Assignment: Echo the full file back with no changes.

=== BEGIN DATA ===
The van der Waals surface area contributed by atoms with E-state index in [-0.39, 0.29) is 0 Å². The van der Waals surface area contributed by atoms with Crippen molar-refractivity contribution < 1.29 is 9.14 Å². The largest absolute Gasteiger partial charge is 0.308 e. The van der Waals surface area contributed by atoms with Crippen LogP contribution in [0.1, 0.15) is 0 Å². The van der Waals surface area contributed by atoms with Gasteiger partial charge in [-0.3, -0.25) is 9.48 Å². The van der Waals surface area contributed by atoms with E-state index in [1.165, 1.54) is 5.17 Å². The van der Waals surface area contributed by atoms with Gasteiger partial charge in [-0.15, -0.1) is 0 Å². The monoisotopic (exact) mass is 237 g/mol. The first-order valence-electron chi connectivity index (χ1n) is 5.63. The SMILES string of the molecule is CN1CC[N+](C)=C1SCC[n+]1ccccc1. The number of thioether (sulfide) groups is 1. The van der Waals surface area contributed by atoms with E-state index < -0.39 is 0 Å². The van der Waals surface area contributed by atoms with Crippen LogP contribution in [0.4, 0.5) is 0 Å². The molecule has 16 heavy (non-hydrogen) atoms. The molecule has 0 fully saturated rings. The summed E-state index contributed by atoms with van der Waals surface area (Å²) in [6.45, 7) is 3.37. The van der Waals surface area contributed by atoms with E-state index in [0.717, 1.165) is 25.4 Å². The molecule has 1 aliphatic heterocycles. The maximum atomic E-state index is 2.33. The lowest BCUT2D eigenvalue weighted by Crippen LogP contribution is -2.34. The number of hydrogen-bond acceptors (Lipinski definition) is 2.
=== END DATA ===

The van der Waals surface area contributed by atoms with E-state index in [-0.39, 0.29) is 0 Å². The van der Waals surface area contributed by atoms with Crippen molar-refractivity contribution < 1.29 is 9.14 Å². The largest absolute Gasteiger partial charge is 0.308 e. The van der Waals surface area contributed by atoms with Crippen LogP contribution in [0.1, 0.15) is 0 Å². The van der Waals surface area contributed by atoms with Gasteiger partial charge in [-0.3, -0.25) is 9.48 Å². The van der Waals surface area contributed by atoms with E-state index in [1.165, 1.54) is 5.17 Å². The van der Waals surface area contributed by atoms with Gasteiger partial charge in [-0.15, -0.1) is 0 Å². The monoisotopic (exact) mass is 237 g/mol. The first-order valence-electron chi connectivity index (χ1n) is 5.63. The SMILES string of the molecule is CN1CC[N+](C)=C1SCC[n+]1ccccc1. The number of thioether (sulfide) groups is 1. The van der Waals surface area contributed by atoms with E-state index < -0.39 is 0 Å². The van der Waals surface area contributed by atoms with Crippen LogP contribution in [0.4, 0.5) is 0 Å². The molecule has 16 heavy (non-hydrogen) atoms. The molecule has 0 fully saturated rings. The summed E-state index contributed by atoms with van der Waals surface area (Å²) in [6.45, 7) is 3.37. The van der Waals surface area contributed by atoms with E-state index in [0.717, 1.165) is 25.4 Å². The molecule has 1 aliphatic heterocycles. The maximum atomic E-state index is 2.33. The lowest BCUT2D eigenvalue weighted by Crippen LogP contribution is -2.34. The number of hydrogen-bond acceptors (Lipinski definition) is 2.